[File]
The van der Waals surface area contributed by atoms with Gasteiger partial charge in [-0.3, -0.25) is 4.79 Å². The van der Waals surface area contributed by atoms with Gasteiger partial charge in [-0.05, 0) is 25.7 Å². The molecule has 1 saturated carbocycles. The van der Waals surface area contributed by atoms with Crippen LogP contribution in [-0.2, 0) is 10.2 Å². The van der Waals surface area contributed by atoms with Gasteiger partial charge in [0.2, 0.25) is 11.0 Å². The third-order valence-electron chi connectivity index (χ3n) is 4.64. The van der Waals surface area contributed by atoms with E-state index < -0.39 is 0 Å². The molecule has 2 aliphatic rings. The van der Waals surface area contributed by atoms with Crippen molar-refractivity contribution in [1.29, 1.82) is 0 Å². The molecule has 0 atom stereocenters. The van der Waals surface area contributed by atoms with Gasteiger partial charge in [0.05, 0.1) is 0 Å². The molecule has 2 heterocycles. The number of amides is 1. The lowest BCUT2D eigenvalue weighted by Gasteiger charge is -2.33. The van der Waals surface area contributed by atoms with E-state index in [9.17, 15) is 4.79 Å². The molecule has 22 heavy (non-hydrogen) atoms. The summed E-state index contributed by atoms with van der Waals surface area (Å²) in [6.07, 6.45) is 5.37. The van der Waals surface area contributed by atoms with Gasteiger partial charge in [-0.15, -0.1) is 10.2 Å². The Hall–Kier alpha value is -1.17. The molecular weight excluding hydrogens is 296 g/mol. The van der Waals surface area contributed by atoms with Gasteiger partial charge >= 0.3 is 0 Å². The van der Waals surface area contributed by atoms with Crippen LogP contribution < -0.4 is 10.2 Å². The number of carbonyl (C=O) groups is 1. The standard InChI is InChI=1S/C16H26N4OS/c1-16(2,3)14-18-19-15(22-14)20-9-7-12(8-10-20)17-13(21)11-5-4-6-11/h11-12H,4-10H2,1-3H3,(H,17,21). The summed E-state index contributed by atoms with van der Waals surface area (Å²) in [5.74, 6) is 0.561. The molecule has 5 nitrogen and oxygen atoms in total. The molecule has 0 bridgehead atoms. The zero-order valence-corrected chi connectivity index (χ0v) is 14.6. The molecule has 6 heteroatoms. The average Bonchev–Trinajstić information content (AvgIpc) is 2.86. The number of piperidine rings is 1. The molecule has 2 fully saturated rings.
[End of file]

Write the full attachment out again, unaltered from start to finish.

The van der Waals surface area contributed by atoms with Gasteiger partial charge in [-0.3, -0.25) is 4.79 Å². The van der Waals surface area contributed by atoms with Gasteiger partial charge in [-0.05, 0) is 25.7 Å². The molecule has 1 saturated carbocycles. The van der Waals surface area contributed by atoms with Crippen LogP contribution in [-0.2, 0) is 10.2 Å². The van der Waals surface area contributed by atoms with Gasteiger partial charge in [0.2, 0.25) is 11.0 Å². The third-order valence-electron chi connectivity index (χ3n) is 4.64. The van der Waals surface area contributed by atoms with E-state index < -0.39 is 0 Å². The molecule has 2 aliphatic rings. The van der Waals surface area contributed by atoms with Crippen molar-refractivity contribution in [1.29, 1.82) is 0 Å². The molecule has 0 atom stereocenters. The van der Waals surface area contributed by atoms with Gasteiger partial charge in [0.05, 0.1) is 0 Å². The molecule has 2 heterocycles. The number of amides is 1. The lowest BCUT2D eigenvalue weighted by Gasteiger charge is -2.33. The van der Waals surface area contributed by atoms with E-state index in [9.17, 15) is 4.79 Å². The molecule has 22 heavy (non-hydrogen) atoms. The summed E-state index contributed by atoms with van der Waals surface area (Å²) in [6.07, 6.45) is 5.37. The van der Waals surface area contributed by atoms with Gasteiger partial charge in [-0.15, -0.1) is 10.2 Å². The Hall–Kier alpha value is -1.17. The molecular weight excluding hydrogens is 296 g/mol. The van der Waals surface area contributed by atoms with Gasteiger partial charge >= 0.3 is 0 Å². The van der Waals surface area contributed by atoms with Crippen LogP contribution < -0.4 is 10.2 Å². The number of carbonyl (C=O) groups is 1. The standard InChI is InChI=1S/C16H26N4OS/c1-16(2,3)14-18-19-15(22-14)20-9-7-12(8-10-20)17-13(21)11-5-4-6-11/h11-12H,4-10H2,1-3H3,(H,17,21). The summed E-state index contributed by atoms with van der Waals surface area (Å²) in [5.74, 6) is 0.561. The molecule has 5 nitrogen and oxygen atoms in total. The molecule has 0 bridgehead atoms. The zero-order valence-corrected chi connectivity index (χ0v) is 14.6. The molecule has 6 heteroatoms. The average Bonchev–Trinajstić information content (AvgIpc) is 2.86. The number of piperidine rings is 1. The molecule has 2 fully saturated rings.